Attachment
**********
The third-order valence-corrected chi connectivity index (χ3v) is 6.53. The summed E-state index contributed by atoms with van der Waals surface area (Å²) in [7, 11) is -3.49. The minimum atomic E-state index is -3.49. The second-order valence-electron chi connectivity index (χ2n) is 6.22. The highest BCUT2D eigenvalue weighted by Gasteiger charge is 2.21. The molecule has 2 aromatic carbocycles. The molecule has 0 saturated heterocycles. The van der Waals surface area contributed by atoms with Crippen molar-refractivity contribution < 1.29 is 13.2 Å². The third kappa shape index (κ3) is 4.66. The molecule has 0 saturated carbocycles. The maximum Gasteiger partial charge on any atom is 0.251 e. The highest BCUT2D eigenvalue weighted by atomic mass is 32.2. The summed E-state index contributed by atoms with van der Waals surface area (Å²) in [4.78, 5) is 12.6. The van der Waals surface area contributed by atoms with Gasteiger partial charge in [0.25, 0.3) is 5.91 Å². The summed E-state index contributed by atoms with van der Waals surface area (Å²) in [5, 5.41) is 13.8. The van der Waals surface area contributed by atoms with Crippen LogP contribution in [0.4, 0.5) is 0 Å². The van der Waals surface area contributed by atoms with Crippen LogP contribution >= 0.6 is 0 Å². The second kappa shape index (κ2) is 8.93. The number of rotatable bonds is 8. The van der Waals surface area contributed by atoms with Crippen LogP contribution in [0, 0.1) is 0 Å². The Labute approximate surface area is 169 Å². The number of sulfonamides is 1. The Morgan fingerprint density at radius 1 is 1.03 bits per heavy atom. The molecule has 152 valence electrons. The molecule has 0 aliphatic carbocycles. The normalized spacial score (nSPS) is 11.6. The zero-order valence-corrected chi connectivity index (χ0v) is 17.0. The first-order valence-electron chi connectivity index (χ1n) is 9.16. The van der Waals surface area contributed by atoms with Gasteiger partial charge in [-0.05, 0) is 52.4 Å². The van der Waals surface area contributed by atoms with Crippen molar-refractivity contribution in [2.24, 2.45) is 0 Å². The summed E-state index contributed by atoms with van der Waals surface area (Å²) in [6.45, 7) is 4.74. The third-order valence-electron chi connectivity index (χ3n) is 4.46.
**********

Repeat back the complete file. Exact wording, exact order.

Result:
The third-order valence-corrected chi connectivity index (χ3v) is 6.53. The summed E-state index contributed by atoms with van der Waals surface area (Å²) in [7, 11) is -3.49. The minimum atomic E-state index is -3.49. The second-order valence-electron chi connectivity index (χ2n) is 6.22. The highest BCUT2D eigenvalue weighted by Gasteiger charge is 2.21. The molecule has 2 aromatic carbocycles. The molecule has 0 saturated heterocycles. The van der Waals surface area contributed by atoms with Crippen molar-refractivity contribution < 1.29 is 13.2 Å². The third kappa shape index (κ3) is 4.66. The molecule has 0 saturated carbocycles. The maximum Gasteiger partial charge on any atom is 0.251 e. The highest BCUT2D eigenvalue weighted by atomic mass is 32.2. The summed E-state index contributed by atoms with van der Waals surface area (Å²) in [4.78, 5) is 12.6. The van der Waals surface area contributed by atoms with Gasteiger partial charge in [0.25, 0.3) is 5.91 Å². The summed E-state index contributed by atoms with van der Waals surface area (Å²) in [5, 5.41) is 13.8. The van der Waals surface area contributed by atoms with Crippen LogP contribution in [0.4, 0.5) is 0 Å². The van der Waals surface area contributed by atoms with Crippen LogP contribution >= 0.6 is 0 Å². The second kappa shape index (κ2) is 8.93. The number of rotatable bonds is 8. The van der Waals surface area contributed by atoms with Crippen LogP contribution in [0, 0.1) is 0 Å². The Labute approximate surface area is 169 Å². The number of sulfonamides is 1. The Morgan fingerprint density at radius 1 is 1.03 bits per heavy atom. The molecule has 152 valence electrons. The molecule has 0 aliphatic carbocycles. The normalized spacial score (nSPS) is 11.6. The zero-order valence-corrected chi connectivity index (χ0v) is 17.0. The first-order valence-electron chi connectivity index (χ1n) is 9.16. The van der Waals surface area contributed by atoms with Gasteiger partial charge in [-0.05, 0) is 52.4 Å². The van der Waals surface area contributed by atoms with Crippen molar-refractivity contribution in [2.24, 2.45) is 0 Å². The summed E-state index contributed by atoms with van der Waals surface area (Å²) in [6.45, 7) is 4.74. The third-order valence-electron chi connectivity index (χ3n) is 4.46.